[mod_python] Form upload

Jim Gallacher jpg at jgassociates.ca
Fri May 19 08:25:23 EDT 2006

Terry Macdonald wrote:
> Graham Dumpleton wrote:
>> On 19/05/2006, at 8:13 PM, Terry Macdonald wrote:
>>> "sys.stdout=sys.stderr=req"
>>> This may be a dumb question but I'm not getting it...
>>> What does the above line do?
>>> Why does one want to set standard error and standard out to the 
>>> request object?
>>> What does printing to the request object do?
>>> ...and how does it work?
>>> I'm missing something fundamentally object oriented here, aren't I?
>>> I just see objects that are used to print stuff and then a request 
>>> object which contains request information. I'm not getting the link.
>> Both sys.stderr and sys.stdout are file objects. The primary method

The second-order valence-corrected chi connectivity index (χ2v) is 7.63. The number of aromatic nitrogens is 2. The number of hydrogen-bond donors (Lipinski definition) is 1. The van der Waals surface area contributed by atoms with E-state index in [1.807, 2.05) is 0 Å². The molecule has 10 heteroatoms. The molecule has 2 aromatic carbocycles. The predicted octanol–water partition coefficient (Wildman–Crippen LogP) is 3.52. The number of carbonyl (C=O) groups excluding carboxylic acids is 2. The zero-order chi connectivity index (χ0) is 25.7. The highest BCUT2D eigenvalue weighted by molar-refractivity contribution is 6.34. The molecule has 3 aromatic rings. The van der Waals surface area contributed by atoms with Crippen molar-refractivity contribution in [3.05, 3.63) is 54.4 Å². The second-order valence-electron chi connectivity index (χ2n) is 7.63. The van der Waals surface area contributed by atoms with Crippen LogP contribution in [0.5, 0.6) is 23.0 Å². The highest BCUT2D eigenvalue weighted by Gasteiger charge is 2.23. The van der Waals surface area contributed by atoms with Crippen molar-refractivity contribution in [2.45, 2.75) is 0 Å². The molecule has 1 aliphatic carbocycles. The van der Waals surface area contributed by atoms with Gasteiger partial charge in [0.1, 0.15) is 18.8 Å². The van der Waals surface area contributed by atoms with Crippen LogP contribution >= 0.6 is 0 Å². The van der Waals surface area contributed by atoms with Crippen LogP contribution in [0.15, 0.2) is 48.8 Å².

>> for writing
>> data is the "write()" member function. It is the "write()" member 
>> function that "print"
>> calls on the sys.stdout file object.
>> Outside of mod_python, you could replace sys.stdout with some other 
>> file object,
>> for example an open log file, and every use of "print" in the program 
>> would see that
>> output go to the log file instead.
>> In practice, sys.stdout doesn't actually have to be a file object, 
>> just a file like
>> object which provides a "write()" method. As a "req" object provides a 
>> "write()"
>> function, it could technically thus be used as a substitute for 
>> sys.stdout. As I
>> pointed out in prior email though, this would actually be a dangerous 
>> thing
>> to do in mod_python where a multithreaded MPM is being used.
>> Hope this makes sense.
>> Graham
> Thanks for the help/reply Graham
> So effectively if you print something to the req object it morphs into a 
> response back to the client browser?

Yes, but as Graham says, the safe way to do that in mod_python is:

print >> req, "Stuff"

which is the same as:



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